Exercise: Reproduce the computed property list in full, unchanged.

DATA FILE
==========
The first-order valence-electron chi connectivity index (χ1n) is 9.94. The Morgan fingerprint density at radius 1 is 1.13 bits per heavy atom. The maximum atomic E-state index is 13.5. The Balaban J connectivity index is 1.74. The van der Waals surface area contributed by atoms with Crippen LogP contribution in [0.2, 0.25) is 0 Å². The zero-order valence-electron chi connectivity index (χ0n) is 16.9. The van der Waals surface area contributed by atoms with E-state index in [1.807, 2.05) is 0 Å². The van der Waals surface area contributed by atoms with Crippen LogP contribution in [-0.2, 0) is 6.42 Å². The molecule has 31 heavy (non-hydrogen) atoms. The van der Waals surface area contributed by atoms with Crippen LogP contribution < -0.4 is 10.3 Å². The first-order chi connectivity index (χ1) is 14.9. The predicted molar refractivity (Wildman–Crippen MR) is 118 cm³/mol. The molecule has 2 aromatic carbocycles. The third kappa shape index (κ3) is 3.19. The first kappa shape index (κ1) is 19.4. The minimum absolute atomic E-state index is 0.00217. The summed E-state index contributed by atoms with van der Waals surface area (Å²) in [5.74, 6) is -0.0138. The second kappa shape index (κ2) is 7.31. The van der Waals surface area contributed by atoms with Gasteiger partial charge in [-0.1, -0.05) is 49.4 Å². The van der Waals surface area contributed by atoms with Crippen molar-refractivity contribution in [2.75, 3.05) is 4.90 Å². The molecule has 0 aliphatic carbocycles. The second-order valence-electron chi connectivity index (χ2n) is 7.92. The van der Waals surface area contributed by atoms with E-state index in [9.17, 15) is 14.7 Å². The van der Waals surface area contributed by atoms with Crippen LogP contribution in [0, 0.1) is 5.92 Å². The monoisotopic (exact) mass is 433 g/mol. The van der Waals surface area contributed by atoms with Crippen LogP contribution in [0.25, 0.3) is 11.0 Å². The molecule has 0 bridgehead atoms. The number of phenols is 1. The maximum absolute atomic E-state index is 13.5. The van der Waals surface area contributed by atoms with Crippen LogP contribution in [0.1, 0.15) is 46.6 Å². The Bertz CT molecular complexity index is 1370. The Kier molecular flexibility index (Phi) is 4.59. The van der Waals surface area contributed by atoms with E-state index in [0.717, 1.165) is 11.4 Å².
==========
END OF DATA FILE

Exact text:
The first-order valence-electron chi connectivity index (χ1n) is 9.94. The Morgan fingerprint density at radius 1 is 1.13 bits per heavy atom. The maximum atomic E-state index is 13.5. The Balaban J connectivity index is 1.74. The van der Waals surface area contributed by atoms with Crippen LogP contribution in [0.2, 0.25) is 0 Å². The zero-order valence-electron chi connectivity index (χ0n) is 16.9. The van der Waals surface area contributed by atoms with E-state index in [1.807, 2.05) is 0 Å². The van der Waals surface area contributed by atoms with Crippen LogP contribution in [-0.2, 0) is 6.42 Å². The molecule has 31 heavy (non-hydrogen) atoms. The van der Waals surface area contributed by atoms with Crippen LogP contribution < -0.4 is 10.3 Å². The first-order chi connectivity index (χ1) is 14.9. The predicted molar refractivity (Wildman–Crippen MR) is 118 cm³/mol. The molecule has 2 aromatic carbocycles. The third kappa shape index (κ3) is 3.19. The first kappa shape index (κ1) is 19.4. The minimum absolute atomic E-state index is 0.00217. The summed E-state index contributed by atoms with van der Waals surface area (Å²) in [5.74, 6) is -0.0138. The second kappa shape index (κ2) is 7.31. The van der Waals surface area contributed by atoms with Gasteiger partial charge in [-0.1, -0.05) is 49.4 Å². The van der Waals surface area contributed by atoms with Crippen molar-refractivity contribution in [2.75, 3.05) is 4.90 Å². The molecule has 0 aliphatic carbocycles. The second-order valence-electron chi connectivity index (χ2n) is 7.92. The van der Waals surface area contributed by atoms with E-state index in [9.17, 15) is 14.7 Å². The van der Waals surface area contributed by atoms with Crippen LogP contribution in [0, 0.1) is 5.92 Å². The monoisotopic (exact) mass is 433 g/mol. The van der Waals surface area contributed by atoms with Crippen LogP contribution in [0.25, 0.3) is 11.0 Å². The molecule has 0 bridgehead atoms. The number of phenols is 1. The maximum absolute atomic E-state index is 13.5. The van der Waals surface area contributed by atoms with Crippen LogP contribution in [0.1, 0.15) is 46.6 Å². The Bertz CT molecular complexity index is 1370. The Kier molecular flexibility index (Phi) is 4.59. The van der Waals surface area contributed by atoms with E-state index in [0.717, 1.165) is 11.4 Å².